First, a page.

Somehow she’s welcomed back by a crowd of thousands
by Declan Murphy
Kentucky county clerk Kim Davis returned to work this past Monday, September 14, after being briefly held in jail for contempt of court. Davis gained notoriety after refusing to issue marriage licenses to same-sex couples following the Supreme Court ruling in Obergefell v. Hodges, which affirmed a constitutional right for same-sex couples to marry.
Davis’s objection was based on religious grounds. As a devout Christian, Davis believed that being forced to issue marriage licenses violates her freedom of religion. The facts, however, indicate otherwise. The Constitution does allow for certain religious exemptions, such as conscientious objectors to the draft. However, as a civil servant, Davis also has an obligation to fulfill her duties to the best of her ability. When these directives conflict, it is typically up to the discretion of the courts to determine which obligation takes priority. Davis’s imprisonment, as well as multiple refusals to accept appeals for her case, demonstrates that her claim has no legal basis.
None of this is surprising, given conservative backlash to the ruling. What is surprising, however, is the general response to Davis’s stand against gay marriage. The remaining clerks in Rowan County have been issuing same-sex marriage licenses while Davis was in jail. Mere days after Davis’s return, nonprofit group Planting Peace paid for a billboard in Rowan County comparing Davis’s views to antiquated Biblical notions of selling women into marriage for property. Additionally, a Washington Post-ABC News poll found that 63% of Americans do believe that Davis should be required to issue marriage licenses to same-sex couples. Davis is not without her supporters, though, as 33% of those surveyed still believe she has the right to not issue these licenses. In her hometown, too, Davis managed to attract a crowd of more than a thousand supporters, cheering upon her release from jail.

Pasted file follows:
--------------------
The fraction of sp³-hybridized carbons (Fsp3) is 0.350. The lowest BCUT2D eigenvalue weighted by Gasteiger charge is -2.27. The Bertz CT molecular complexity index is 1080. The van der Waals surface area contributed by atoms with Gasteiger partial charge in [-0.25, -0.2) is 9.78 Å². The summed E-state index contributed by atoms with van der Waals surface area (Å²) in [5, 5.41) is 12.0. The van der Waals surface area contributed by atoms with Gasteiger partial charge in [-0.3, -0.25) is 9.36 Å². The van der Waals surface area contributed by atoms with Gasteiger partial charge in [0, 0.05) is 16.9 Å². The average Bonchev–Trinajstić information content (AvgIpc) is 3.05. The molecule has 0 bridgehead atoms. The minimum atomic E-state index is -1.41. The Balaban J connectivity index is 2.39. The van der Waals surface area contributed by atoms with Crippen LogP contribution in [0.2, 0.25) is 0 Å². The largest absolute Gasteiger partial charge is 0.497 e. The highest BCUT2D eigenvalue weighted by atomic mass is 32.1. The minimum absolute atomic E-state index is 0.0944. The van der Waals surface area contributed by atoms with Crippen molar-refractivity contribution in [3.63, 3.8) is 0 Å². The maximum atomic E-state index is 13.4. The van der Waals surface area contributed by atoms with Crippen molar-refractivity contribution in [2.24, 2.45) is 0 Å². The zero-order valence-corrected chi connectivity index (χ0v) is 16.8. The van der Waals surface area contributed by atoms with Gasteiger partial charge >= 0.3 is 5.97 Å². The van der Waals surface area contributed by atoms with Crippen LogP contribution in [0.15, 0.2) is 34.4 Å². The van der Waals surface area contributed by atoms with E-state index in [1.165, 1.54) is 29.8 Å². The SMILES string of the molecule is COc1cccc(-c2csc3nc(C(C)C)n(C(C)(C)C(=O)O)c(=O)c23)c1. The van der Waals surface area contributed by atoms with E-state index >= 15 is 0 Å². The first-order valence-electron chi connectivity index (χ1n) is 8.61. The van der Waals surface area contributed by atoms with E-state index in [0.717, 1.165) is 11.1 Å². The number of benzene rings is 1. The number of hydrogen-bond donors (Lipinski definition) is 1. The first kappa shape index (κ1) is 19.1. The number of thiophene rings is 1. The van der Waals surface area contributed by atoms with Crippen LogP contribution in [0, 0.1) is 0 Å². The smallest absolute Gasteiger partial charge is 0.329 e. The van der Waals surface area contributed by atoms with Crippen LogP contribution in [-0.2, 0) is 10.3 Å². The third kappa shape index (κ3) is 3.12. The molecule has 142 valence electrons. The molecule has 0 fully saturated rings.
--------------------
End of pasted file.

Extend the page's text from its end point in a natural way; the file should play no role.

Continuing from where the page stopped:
The battle is far from over. Davis’s legal team has continued to press for appeals, the latest of which was denied September 17. Worse still, however, are those who are rallying around Davis. In Alabama, a judge named Nick Williams has filed a petition which would exempt him from issuing same-sex marriage licenses. In North Carolina, a fringe candidate for a local mayoral race expressed his support of Kim Davis, and his hatred for LGBT individuals.
“We should jail them; we should throw them all in jail!” Holmes told local paper the King Mountain Herald, apparently as ignorant on how the legal system works as he is on human sexuality. 
But it’s not just the nutcases that view Davis as some sort of conservative heroin. Perennial presidential hopeful Mike Huckabee—a man so popular, he failed to even clinch his own party’s nomination in 2008—has been vocal in his support of Davis, even appearing in the crowd celebrating her release. He’s further commented that he believes Davis should have a ‘religious exemption’ from issuing marriage licenses to same-sex couples. In related news, Huckabee is currently polling at 4.5% for the 2016 GOP nomination, proving that even in the Age of Trump you can’t win by bigotry alone.
Davis has already (thankfully) begun to fade from public consciousness. With the tide of public opinion turning toward acceptance of same-sex marriage, fringe extremists like Davis and Holmes now occupy the minority. Change, however slowly, is coming.